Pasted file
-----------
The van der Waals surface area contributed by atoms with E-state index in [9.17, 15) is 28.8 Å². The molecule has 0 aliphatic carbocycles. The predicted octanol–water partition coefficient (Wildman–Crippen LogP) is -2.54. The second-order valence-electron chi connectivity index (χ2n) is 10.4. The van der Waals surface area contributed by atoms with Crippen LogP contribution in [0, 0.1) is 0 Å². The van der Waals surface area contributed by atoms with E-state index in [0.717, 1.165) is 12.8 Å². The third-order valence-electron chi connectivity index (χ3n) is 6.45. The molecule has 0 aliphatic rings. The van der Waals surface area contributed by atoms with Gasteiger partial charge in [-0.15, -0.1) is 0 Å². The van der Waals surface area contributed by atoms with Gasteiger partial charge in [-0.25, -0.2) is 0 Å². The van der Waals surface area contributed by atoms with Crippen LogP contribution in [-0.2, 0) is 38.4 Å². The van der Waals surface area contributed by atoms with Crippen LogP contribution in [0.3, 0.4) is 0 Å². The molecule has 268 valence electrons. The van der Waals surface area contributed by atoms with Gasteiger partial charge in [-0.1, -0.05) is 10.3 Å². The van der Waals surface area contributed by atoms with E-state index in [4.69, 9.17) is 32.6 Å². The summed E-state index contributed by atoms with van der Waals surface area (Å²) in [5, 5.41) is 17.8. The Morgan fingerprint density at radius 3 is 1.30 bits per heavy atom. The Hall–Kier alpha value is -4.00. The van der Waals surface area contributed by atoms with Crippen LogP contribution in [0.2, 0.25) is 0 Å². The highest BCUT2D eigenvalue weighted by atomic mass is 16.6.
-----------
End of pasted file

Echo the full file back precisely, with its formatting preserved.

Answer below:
The van der Waals surface area contributed by atoms with E-state index in [9.17, 15) is 28.8 Å². The molecule has 0 aliphatic carbocycles. The predicted octanol–water partition coefficient (Wildman–Crippen LogP) is -2.54. The second-order valence-electron chi connectivity index (χ2n) is 10.4. The van der Waals surface area contributed by atoms with Crippen LogP contribution in [0, 0.1) is 0 Å². The van der Waals surface area contributed by atoms with E-state index in [0.717, 1.165) is 12.8 Å². The third-order valence-electron chi connectivity index (χ3n) is 6.45. The molecule has 0 aliphatic rings. The van der Waals surface area contributed by atoms with Gasteiger partial charge in [-0.15, -0.1) is 0 Å². The van der Waals surface area contributed by atoms with Gasteiger partial charge in [-0.25, -0.2) is 0 Å². The van der Waals surface area contributed by atoms with Crippen LogP contribution in [-0.2, 0) is 38.4 Å². The van der Waals surface area contributed by atoms with Crippen LogP contribution in [0.3, 0.4) is 0 Å². The molecule has 268 valence electrons. The van der Waals surface area contributed by atoms with Gasteiger partial charge in [-0.1, -0.05) is 10.3 Å². The van der Waals surface area contributed by atoms with E-state index in [4.69, 9.17) is 32.6 Å². The summed E-state index contributed by atoms with van der Waals surface area (Å²) in [5, 5.41) is 17.8. The Morgan fingerprint density at radius 3 is 1.30 bits per heavy atom. The Hall–Kier alpha value is -4.00. The van der Waals surface area contributed by atoms with Crippen LogP contribution in [0.2, 0.25) is 0 Å². The highest BCUT2D eigenvalue weighted by atomic mass is 16.6.